Whether your baby is newly born, a few months old, or nearing a year, the better prepared you are for any trip you're taking, the happier everyone will be. So rule #1 is to plan ahead. You really want to keep your baby's needs in mind as you decide where to go, where to stay, and how you're going to get there. After that's decided, you'll want to plan additional details, such as what to pack, ideally no later than two weeks before your trip. Make lists and check things off as you go. Here are a few areas you'll want to focus on:
1. Air travel. Call your airline ahead of time to find out how much your baby's ticket will be. Yes, it may sound strange, but even if you will be holding your baby during the flight, you will have to pay a fee and get your baby his/her own ticket. And while you may save money by not buying a seat for your baby, sometimes it can be worth the extra cost. Having your baby restrained in a car seat during the flight is not only safer, but will give your family a bit of extra room, which will inevitably add to everyone's experience. You'll also want to ask the airline what the baggage allowance is for your baby, if there's a bassinette on board for longer flights, and whether or not you can use a stroller right up to the gate.
2. Car travel. If traveling for several hours by car, be sure to plan several stops along the way so that you can feed baby, change diapers, and allow baby to be out of the car seat for a while.
3. Accommodations. Call around to different hotels, resorts, or to friends and family you might be visiting and find out what baby gear -- such as cribs, strollers, and high chairs -- may already be available. Also, know beforehand whether there will be laundry options available to you during your stay so you can adjust the amount of clothes you'll need to pack.
4. Childcare and baby concierge services. Depending on your budget and the primary goals for your trip, enlisting the help of a baby nurse/nanny to accompany you, or a baby concierge service to supply you with essentials where you're going, may help make your trip go more smoothly.
5. Baby care essentials. You will need basic baby care items while on your trip, so be sure think about your options and which makes the most sense for your family. You can pack extra diapers and wipes and bring them with you, go on a shopping trip once you get to where you're going, or send them ahead of time so they're waiting for you. Other items you may want to bring for your baby include:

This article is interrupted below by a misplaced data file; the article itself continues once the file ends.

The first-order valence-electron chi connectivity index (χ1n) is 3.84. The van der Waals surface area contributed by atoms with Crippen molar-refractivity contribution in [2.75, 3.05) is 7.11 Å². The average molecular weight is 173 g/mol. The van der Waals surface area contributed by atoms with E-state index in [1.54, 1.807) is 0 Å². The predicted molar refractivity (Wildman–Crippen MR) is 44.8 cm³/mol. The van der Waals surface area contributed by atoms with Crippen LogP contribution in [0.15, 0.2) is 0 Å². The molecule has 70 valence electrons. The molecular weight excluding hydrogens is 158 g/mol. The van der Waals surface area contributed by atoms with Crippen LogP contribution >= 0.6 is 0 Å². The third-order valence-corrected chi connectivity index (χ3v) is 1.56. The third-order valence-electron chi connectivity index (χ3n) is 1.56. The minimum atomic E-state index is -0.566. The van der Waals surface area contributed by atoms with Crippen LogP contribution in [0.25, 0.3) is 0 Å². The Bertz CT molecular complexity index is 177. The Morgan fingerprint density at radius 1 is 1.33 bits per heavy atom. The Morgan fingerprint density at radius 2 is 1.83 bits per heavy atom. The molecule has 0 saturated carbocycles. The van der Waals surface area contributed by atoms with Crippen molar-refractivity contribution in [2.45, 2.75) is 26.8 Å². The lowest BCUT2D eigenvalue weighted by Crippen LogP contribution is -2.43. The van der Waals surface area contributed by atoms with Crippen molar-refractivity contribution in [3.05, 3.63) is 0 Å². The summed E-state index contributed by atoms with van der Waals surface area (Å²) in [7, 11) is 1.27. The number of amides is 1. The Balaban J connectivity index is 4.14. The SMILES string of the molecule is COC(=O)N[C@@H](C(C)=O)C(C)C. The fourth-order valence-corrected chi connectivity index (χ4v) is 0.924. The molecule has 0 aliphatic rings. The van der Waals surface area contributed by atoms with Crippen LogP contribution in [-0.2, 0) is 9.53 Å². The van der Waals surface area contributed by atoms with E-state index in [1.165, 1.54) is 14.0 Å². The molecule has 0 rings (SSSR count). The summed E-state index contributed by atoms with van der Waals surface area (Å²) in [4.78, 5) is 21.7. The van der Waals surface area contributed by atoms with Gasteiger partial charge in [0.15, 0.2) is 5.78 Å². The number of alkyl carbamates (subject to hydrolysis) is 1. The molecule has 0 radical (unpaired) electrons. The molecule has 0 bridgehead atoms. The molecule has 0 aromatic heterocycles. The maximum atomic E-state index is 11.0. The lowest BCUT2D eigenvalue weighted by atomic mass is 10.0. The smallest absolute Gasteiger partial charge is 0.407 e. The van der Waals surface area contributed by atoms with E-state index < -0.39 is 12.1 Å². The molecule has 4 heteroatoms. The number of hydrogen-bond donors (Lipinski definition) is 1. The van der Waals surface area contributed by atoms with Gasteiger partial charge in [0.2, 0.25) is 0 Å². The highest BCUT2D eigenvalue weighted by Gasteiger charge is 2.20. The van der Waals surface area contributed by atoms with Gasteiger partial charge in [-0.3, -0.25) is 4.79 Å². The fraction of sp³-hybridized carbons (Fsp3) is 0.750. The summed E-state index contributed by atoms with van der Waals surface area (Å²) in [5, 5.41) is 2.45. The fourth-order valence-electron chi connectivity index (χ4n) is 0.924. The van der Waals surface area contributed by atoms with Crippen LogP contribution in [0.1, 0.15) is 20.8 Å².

En Route Checklist:
Despite the length of your travel or mode of transportation, the more you plan the better. Here are a few things you don't want to leave home without:
Water. This will always come in handy en route to make bottles, wash up, hydrate you if breastfeeding, etc. For an eco-friendly option, simply fill a few large mason jars or a travel cooler before your road trip, or put your empty water canisters in your carry-on luggage and fill them with tap water, once through airport security.
Wipes. Essential for diaper changes and easy clean ups.
Diapers. Think about the number of diapers you may need during travel and then add at least three to that. Since clean ones don't take up too much space, it never hurts to have too many!
Extra clothes. Because the likelihood of one or two spit-ups or diaper leaks en route is high, it's essential to bring along several changes of clothes for baby.
Small trash bags. Three or four small, biodegradable plastic bags will help manage the dirty diaper load and soiled clothing that may pile up during travel.
Blanket. Particularly if you're traveling by air, you'll want at least one blanket for your baby to ensure she's kept warm throughout the flight.
Snacks. You'll want to keep yourselves well hydrated and fed as you travel. Since you will be busy tending to your baby, it's good to have snacks pre-packed in your travel bags (crackers, trail mix, and fruit are great options).
Pacifier. If your baby uses a pacifier, pack two or three back-ups if you lose one or for when one falls and you can't clean it right away. For those who don't use pacifiers, bring a soft stuffed animal or anything that helps keep your baby calm.
Pediatrician's phone number. It's always a good idea to have your baby's pediatrician's number just in case anything comes up and you need to ask a question.
Camera. Your trip will likely introduce a few "firsts" for your baby and you'll be glad to have a camera to capture a few of them along the way.
Expect a few glitches along the way. Traveling with a baby adds an element of the unexpected. From crying spells, teething, and sickness, to delayed flights, lost luggage, and unexpected traffic, anything can come up that may cause a bit of stress. Do your best to prepare for these hiccups ahead of time but try to keep a positive outlook -- or even laugh -- to help you and your family enjoy the trip to the fullest.
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